-- PaulMayer, http://www.vernswoodgoods.com

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CharlieM1958

15795 posts in 2966 days


#3 posted 05-26-2013 02:06 PM

You’re probably sailing in uncharted waters here. I’m surprised the polyshades even adheres to the faux paneling. I agree with Paul, though, that spraying is probably your best bet. I would try a mixture of around 20% mineral spirits.

-- Charlie M. "Woodworking - patience = firewood"

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knotscott

5601 posts in 2123 days


#4 posted 05-26-2013 02:31 PM

Polyshades can work, but it’s tough to get a great finish with. I’d thin to slow the setup time, and try very hard not to rebrush.

-- Happiness is like wetting your pants...everyone can see it, but only you can feel the warmth....

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a1Jim

112883 posts in 2325 days


#5 posted 05-26-2013 02:39 PM

If I were going to set up a challenge for some one to prove they are a great finisher I would have them try and get a good finish with the products and material your using to make as tough as possible. IMO polyshades is a poor product then your trying to apply it to a panel with a photo grain plus troublesome pine . First I would take out your spray unit and practice using it by just using water on car board or what ever you have. If you can use something other than your Photo grain panel I would think about that,if not I would try spraying some dewaxed shellac on the panel and the pine (do a test on your scrap piece) then buy some General finishes dye/finish and spray it on your project.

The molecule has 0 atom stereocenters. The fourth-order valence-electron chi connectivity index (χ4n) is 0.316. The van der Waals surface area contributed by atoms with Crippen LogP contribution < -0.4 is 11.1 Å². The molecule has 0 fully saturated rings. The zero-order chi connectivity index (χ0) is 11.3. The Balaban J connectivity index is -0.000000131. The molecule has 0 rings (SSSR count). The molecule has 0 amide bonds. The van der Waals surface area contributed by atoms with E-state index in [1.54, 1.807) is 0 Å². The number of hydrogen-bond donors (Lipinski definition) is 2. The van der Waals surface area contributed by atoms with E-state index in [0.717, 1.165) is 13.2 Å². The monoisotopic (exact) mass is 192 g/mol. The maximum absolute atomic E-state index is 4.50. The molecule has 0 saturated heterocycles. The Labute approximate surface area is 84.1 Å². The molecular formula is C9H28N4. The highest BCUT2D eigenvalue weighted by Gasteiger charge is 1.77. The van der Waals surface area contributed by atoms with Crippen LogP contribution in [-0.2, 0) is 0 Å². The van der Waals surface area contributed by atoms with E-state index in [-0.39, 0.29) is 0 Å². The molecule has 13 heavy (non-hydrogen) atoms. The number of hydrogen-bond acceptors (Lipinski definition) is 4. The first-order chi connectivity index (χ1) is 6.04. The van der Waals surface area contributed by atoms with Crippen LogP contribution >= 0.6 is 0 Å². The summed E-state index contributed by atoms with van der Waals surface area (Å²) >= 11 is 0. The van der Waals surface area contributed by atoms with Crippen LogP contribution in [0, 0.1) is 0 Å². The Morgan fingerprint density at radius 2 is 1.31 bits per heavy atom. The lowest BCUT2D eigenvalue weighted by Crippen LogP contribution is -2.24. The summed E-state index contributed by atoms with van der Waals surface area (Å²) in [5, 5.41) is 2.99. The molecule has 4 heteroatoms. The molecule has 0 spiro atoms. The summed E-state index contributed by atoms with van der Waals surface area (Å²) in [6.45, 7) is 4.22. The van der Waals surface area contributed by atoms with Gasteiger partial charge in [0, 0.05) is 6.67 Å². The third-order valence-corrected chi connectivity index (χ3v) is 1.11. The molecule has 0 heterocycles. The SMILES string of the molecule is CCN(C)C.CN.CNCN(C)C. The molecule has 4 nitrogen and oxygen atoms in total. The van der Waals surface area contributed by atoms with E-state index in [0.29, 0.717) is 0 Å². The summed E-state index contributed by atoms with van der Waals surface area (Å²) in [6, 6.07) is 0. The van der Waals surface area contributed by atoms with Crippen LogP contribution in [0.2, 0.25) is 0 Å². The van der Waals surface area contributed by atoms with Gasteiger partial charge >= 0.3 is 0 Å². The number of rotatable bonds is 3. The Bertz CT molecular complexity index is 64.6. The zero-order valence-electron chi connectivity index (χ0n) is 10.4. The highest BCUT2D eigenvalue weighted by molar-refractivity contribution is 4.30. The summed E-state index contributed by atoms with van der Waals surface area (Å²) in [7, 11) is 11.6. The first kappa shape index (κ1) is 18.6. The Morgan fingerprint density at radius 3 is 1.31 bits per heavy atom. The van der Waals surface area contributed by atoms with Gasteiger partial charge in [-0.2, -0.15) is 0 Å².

-- http://artisticwoodstudio.com Custom furniture

View redSLED's profile

redSLED

687 posts in 640 days


#6 posted 05-26-2013 02:43 PM

Good luck with your results! Look forward to knowing how it turned out.

With jobs like that, if you expect a final 80-90% ‘perfection level’, it can turn out fine. Explaining this beforehand to clients is an art form in itself but very necessary to keep moving forward on a project.

Tips and tricks: For final matching you could also apply coloured wax to the affected areas.

-- Perfection is the difference between too much and not enough.

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dobro23

2 posts in 575 days


#7 posted 05-27-2013 11:54 PM

so, it actaully didn’t turn out too bad. like redsled said, 80-90%. i would say actually 95% in this case. there is a small run and a a few dark streaks but for such a miserable product, i’m pretty happy with the results. i sprayed on 3 coats in about 8 hours. had the piece out in the yard and used a cheap $40 HVLP turbine set up from Harbor Freight. I’ll tell you what, harbor freight sells mostly junk but that thing is worth all of $40 bucks! prolly worth 4 times that! I’ll post pics in about a week or so when the project is totally finished. thanks to everyone who chimed in on this and gave me a little direction. One question i have: I thinned the polyshades with mineral spirits by about 10%. Not sure why. would the gun not spray the thicker factory formula or is there another reason? just wondering…